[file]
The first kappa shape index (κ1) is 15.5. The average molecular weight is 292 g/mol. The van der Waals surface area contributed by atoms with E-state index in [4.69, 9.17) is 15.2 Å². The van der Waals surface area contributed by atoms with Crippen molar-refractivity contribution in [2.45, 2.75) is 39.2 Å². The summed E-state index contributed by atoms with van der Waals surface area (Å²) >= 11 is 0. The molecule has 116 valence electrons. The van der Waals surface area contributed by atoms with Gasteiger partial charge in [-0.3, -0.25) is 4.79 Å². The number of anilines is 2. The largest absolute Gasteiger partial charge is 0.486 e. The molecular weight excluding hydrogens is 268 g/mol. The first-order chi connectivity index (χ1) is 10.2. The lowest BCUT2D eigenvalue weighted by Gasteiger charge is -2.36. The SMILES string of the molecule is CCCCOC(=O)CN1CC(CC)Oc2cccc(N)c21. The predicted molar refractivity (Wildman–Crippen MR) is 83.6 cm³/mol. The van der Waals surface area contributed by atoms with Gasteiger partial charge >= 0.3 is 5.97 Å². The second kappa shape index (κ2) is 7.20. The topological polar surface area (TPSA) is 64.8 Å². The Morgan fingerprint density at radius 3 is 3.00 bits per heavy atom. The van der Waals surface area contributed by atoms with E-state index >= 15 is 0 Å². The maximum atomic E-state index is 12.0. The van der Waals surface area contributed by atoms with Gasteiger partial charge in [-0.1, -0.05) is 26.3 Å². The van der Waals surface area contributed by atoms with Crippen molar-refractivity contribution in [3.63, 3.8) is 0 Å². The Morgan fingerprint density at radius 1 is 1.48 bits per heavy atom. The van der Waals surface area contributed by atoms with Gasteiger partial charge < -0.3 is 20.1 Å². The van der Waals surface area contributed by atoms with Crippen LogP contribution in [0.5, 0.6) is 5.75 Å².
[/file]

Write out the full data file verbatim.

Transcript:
The first kappa shape index (κ1) is 15.5. The average molecular weight is 292 g/mol. The van der Waals surface area contributed by atoms with E-state index in [4.69, 9.17) is 15.2 Å². The van der Waals surface area contributed by atoms with Crippen molar-refractivity contribution in [2.45, 2.75) is 39.2 Å². The summed E-state index contributed by atoms with van der Waals surface area (Å²) >= 11 is 0. The molecule has 116 valence electrons. The van der Waals surface area contributed by atoms with Gasteiger partial charge in [-0.3, -0.25) is 4.79 Å². The number of anilines is 2. The largest absolute Gasteiger partial charge is 0.486 e. The molecular weight excluding hydrogens is 268 g/mol. The first-order chi connectivity index (χ1) is 10.2. The lowest BCUT2D eigenvalue weighted by Gasteiger charge is -2.36. The SMILES string of the molecule is CCCCOC(=O)CN1CC(CC)Oc2cccc(N)c21. The predicted molar refractivity (Wildman–Crippen MR) is 83.6 cm³/mol. The van der Waals surface area contributed by atoms with Gasteiger partial charge >= 0.3 is 5.97 Å². The second kappa shape index (κ2) is 7.20. The topological polar surface area (TPSA) is 64.8 Å². The Morgan fingerprint density at radius 3 is 3.00 bits per heavy atom. The van der Waals surface area contributed by atoms with E-state index >= 15 is 0 Å². The maximum atomic E-state index is 12.0. The van der Waals surface area contributed by atoms with Gasteiger partial charge in [-0.1, -0.05) is 26.3 Å². The van der Waals surface area contributed by atoms with Crippen molar-refractivity contribution in [3.63, 3.8) is 0 Å². The Morgan fingerprint density at radius 1 is 1.48 bits per heavy atom. The van der Waals surface area contributed by atoms with Gasteiger partial charge < -0.3 is 20.1 Å². The van der Waals surface area contributed by atoms with Crippen LogP contribution in [0.5, 0.6) is 5.75 Å².